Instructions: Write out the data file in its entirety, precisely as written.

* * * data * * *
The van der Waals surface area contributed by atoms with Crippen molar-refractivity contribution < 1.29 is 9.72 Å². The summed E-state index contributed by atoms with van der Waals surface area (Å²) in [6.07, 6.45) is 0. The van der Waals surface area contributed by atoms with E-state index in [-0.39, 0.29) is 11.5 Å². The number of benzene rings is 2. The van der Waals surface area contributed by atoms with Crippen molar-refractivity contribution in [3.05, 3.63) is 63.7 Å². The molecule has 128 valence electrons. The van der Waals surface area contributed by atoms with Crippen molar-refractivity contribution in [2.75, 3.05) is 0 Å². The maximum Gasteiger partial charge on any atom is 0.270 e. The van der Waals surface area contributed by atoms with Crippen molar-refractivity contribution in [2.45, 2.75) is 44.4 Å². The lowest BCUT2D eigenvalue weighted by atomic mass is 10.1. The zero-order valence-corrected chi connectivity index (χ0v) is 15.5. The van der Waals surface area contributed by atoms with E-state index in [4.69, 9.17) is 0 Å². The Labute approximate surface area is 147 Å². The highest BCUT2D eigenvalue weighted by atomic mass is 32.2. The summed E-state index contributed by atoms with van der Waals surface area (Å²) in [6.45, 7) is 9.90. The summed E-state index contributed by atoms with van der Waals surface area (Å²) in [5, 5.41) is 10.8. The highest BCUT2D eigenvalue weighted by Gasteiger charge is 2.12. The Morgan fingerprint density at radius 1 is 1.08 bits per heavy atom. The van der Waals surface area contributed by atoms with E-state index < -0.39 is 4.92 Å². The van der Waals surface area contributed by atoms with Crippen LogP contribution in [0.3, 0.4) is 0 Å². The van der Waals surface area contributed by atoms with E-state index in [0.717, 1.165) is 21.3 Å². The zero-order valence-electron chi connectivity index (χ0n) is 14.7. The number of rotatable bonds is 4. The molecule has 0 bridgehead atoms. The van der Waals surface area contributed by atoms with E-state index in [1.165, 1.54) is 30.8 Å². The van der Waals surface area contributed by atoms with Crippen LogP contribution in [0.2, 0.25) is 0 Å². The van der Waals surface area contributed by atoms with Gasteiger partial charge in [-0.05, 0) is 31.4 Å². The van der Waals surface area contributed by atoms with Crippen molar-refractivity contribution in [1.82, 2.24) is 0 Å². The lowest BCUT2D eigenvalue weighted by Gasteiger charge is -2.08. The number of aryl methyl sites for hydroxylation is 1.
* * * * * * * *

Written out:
The van der Waals surface area contributed by atoms with Crippen molar-refractivity contribution < 1.29 is 9.72 Å². The summed E-state index contributed by atoms with van der Waals surface area (Å²) in [6.07, 6.45) is 0. The van der Waals surface area contributed by atoms with E-state index in [-0.39, 0.29) is 11.5 Å². The number of benzene rings is 2. The van der Waals surface area contributed by atoms with Crippen molar-refractivity contribution in [3.05, 3.63) is 63.7 Å². The molecule has 128 valence electrons. The van der Waals surface area contributed by atoms with Crippen molar-refractivity contribution in [2.75, 3.05) is 0 Å². The maximum Gasteiger partial charge on any atom is 0.270 e. The van der Waals surface area contributed by atoms with Crippen molar-refractivity contribution in [2.45, 2.75) is 44.4 Å². The lowest BCUT2D eigenvalue weighted by atomic mass is 10.1. The zero-order valence-corrected chi connectivity index (χ0v) is 15.5. The van der Waals surface area contributed by atoms with E-state index in [4.69, 9.17) is 0 Å². The Labute approximate surface area is 147 Å². The highest BCUT2D eigenvalue weighted by atomic mass is 32.2. The summed E-state index contributed by atoms with van der Waals surface area (Å²) in [6.45, 7) is 9.90. The summed E-state index contributed by atoms with van der Waals surface area (Å²) in [5, 5.41) is 10.8. The highest BCUT2D eigenvalue weighted by Gasteiger charge is 2.12. The Morgan fingerprint density at radius 1 is 1.08 bits per heavy atom. The van der Waals surface area contributed by atoms with E-state index < -0.39 is 4.92 Å². The van der Waals surface area contributed by atoms with Crippen LogP contribution in [0.3, 0.4) is 0 Å². The van der Waals surface area contributed by atoms with E-state index in [0.717, 1.165) is 21.3 Å². The zero-order valence-electron chi connectivity index (χ0n) is 14.7. The number of rotatable bonds is 4. The molecule has 0 bridgehead atoms. The van der Waals surface area contributed by atoms with E-state index in [1.165, 1.54) is 30.8 Å². The van der Waals surface area contributed by atoms with Crippen LogP contribution in [0.2, 0.25) is 0 Å². The van der Waals surface area contributed by atoms with Gasteiger partial charge in [-0.05, 0) is 31.4 Å². The van der Waals surface area contributed by atoms with Crippen molar-refractivity contribution in [1.82, 2.24) is 0 Å². The lowest BCUT2D eigenvalue weighted by Gasteiger charge is -2.08. The number of aryl methyl sites for hydroxylation is 1.